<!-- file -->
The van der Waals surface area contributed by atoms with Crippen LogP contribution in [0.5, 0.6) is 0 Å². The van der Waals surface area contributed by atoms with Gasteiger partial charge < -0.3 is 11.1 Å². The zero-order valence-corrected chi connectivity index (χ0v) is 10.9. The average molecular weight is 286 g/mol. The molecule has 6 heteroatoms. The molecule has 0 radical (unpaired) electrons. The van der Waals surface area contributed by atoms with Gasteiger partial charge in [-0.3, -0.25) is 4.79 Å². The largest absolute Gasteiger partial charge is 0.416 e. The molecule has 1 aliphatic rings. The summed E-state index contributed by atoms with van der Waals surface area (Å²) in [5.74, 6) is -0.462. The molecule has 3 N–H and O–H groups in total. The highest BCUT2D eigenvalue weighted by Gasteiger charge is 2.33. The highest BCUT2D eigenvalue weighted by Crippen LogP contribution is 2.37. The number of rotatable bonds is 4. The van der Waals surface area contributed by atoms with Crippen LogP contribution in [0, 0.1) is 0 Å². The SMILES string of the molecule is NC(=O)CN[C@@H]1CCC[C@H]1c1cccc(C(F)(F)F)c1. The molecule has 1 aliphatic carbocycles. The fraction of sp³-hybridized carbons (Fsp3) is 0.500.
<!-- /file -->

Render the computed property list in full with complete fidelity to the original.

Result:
The van der Waals surface area contributed by atoms with Crippen LogP contribution in [0.5, 0.6) is 0 Å². The van der Waals surface area contributed by atoms with Gasteiger partial charge < -0.3 is 11.1 Å². The zero-order valence-corrected chi connectivity index (χ0v) is 10.9. The average molecular weight is 286 g/mol. The molecule has 6 heteroatoms. The molecule has 0 radical (unpaired) electrons. The van der Waals surface area contributed by atoms with Gasteiger partial charge in [-0.3, -0.25) is 4.79 Å². The largest absolute Gasteiger partial charge is 0.416 e. The molecule has 1 aliphatic rings. The summed E-state index contributed by atoms with van der Waals surface area (Å²) in [5.74, 6) is -0.462. The molecule has 3 N–H and O–H groups in total. The highest BCUT2D eigenvalue weighted by Gasteiger charge is 2.33. The highest BCUT2D eigenvalue weighted by Crippen LogP contribution is 2.37. The number of rotatable bonds is 4. The van der Waals surface area contributed by atoms with Crippen LogP contribution in [0, 0.1) is 0 Å². The SMILES string of the molecule is NC(=O)CN[C@@H]1CCC[C@H]1c1cccc(C(F)(F)F)c1. The molecule has 1 aliphatic carbocycles. The fraction of sp³-hybridized carbons (Fsp3) is 0.500.